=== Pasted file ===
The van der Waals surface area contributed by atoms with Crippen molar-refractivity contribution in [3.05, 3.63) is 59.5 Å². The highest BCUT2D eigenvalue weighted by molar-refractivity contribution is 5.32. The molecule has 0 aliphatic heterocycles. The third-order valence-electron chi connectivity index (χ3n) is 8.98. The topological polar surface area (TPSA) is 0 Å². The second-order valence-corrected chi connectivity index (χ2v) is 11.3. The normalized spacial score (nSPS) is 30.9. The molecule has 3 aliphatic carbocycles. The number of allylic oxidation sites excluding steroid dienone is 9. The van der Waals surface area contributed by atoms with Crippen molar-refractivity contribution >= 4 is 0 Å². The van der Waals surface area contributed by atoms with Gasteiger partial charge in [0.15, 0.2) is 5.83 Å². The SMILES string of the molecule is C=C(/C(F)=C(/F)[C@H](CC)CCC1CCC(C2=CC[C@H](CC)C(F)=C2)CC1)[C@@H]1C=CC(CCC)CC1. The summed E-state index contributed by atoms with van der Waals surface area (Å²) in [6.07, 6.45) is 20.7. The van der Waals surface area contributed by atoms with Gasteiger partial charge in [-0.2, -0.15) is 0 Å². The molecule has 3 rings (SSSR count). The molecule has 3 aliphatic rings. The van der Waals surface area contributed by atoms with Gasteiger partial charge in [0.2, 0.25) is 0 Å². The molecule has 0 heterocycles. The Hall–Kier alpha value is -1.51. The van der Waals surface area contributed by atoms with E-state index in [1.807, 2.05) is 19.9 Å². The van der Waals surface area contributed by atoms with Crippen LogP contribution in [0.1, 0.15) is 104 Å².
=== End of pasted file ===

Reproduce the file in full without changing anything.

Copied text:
The van der Waals surface area contributed by atoms with Crippen molar-refractivity contribution in [3.05, 3.63) is 59.5 Å². The highest BCUT2D eigenvalue weighted by molar-refractivity contribution is 5.32. The molecule has 0 aliphatic heterocycles. The third-order valence-electron chi connectivity index (χ3n) is 8.98. The topological polar surface area (TPSA) is 0 Å². The second-order valence-corrected chi connectivity index (χ2v) is 11.3. The normalized spacial score (nSPS) is 30.9. The molecule has 3 aliphatic carbocycles. The number of allylic oxidation sites excluding steroid dienone is 9. The van der Waals surface area contributed by atoms with Crippen molar-refractivity contribution >= 4 is 0 Å². The van der Waals surface area contributed by atoms with Gasteiger partial charge in [0.15, 0.2) is 5.83 Å². The SMILES string of the molecule is C=C(/C(F)=C(/F)[C@H](CC)CCC1CCC(C2=CC[C@H](CC)C(F)=C2)CC1)[C@@H]1C=CC(CCC)CC1. The summed E-state index contributed by atoms with van der Waals surface area (Å²) in [6.07, 6.45) is 20.7. The van der Waals surface area contributed by atoms with Gasteiger partial charge in [-0.2, -0.15) is 0 Å². The molecule has 3 rings (SSSR count). The molecule has 3 aliphatic rings. The van der Waals surface area contributed by atoms with Gasteiger partial charge in [0.2, 0.25) is 0 Å². The molecule has 0 heterocycles. The Hall–Kier alpha value is -1.51. The van der Waals surface area contributed by atoms with E-state index in [1.807, 2.05) is 19.9 Å². The van der Waals surface area contributed by atoms with Crippen LogP contribution in [0.1, 0.15) is 104 Å².